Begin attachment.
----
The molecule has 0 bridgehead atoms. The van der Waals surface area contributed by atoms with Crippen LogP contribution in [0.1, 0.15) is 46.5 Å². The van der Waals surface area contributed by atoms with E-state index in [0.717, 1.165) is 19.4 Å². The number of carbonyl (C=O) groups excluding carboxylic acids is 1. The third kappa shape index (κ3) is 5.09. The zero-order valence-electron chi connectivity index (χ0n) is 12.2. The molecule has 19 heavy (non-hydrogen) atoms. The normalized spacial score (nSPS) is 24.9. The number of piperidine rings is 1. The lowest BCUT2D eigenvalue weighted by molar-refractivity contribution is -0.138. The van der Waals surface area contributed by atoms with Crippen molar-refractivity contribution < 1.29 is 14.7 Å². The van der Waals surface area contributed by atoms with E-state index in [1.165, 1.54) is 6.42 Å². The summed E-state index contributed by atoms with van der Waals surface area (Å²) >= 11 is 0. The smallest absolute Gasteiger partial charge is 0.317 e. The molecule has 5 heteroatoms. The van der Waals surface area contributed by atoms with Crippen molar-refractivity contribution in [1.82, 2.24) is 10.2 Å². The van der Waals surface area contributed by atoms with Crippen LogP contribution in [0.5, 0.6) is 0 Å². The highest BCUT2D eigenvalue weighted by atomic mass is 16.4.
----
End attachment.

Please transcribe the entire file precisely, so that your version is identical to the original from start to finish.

The molecule has 0 bridgehead atoms. The van der Waals surface area contributed by atoms with Crippen LogP contribution in [0.1, 0.15) is 46.5 Å². The van der Waals surface area contributed by atoms with E-state index in [0.717, 1.165) is 19.4 Å². The number of carbonyl (C=O) groups excluding carboxylic acids is 1. The third kappa shape index (κ3) is 5.09. The zero-order valence-electron chi connectivity index (χ0n) is 12.2. The molecule has 19 heavy (non-hydrogen) atoms. The normalized spacial score (nSPS) is 24.9. The number of piperidine rings is 1. The lowest BCUT2D eigenvalue weighted by molar-refractivity contribution is -0.138. The van der Waals surface area contributed by atoms with Crippen molar-refractivity contribution < 1.29 is 14.7 Å². The van der Waals surface area contributed by atoms with E-state index in [1.165, 1.54) is 6.42 Å². The summed E-state index contributed by atoms with van der Waals surface area (Å²) >= 11 is 0. The smallest absolute Gasteiger partial charge is 0.317 e. The molecule has 5 heteroatoms. The van der Waals surface area contributed by atoms with Crippen molar-refractivity contribution in [1.82, 2.24) is 10.2 Å². The van der Waals surface area contributed by atoms with Crippen LogP contribution in [0.5, 0.6) is 0 Å². The highest BCUT2D eigenvalue weighted by atomic mass is 16.4.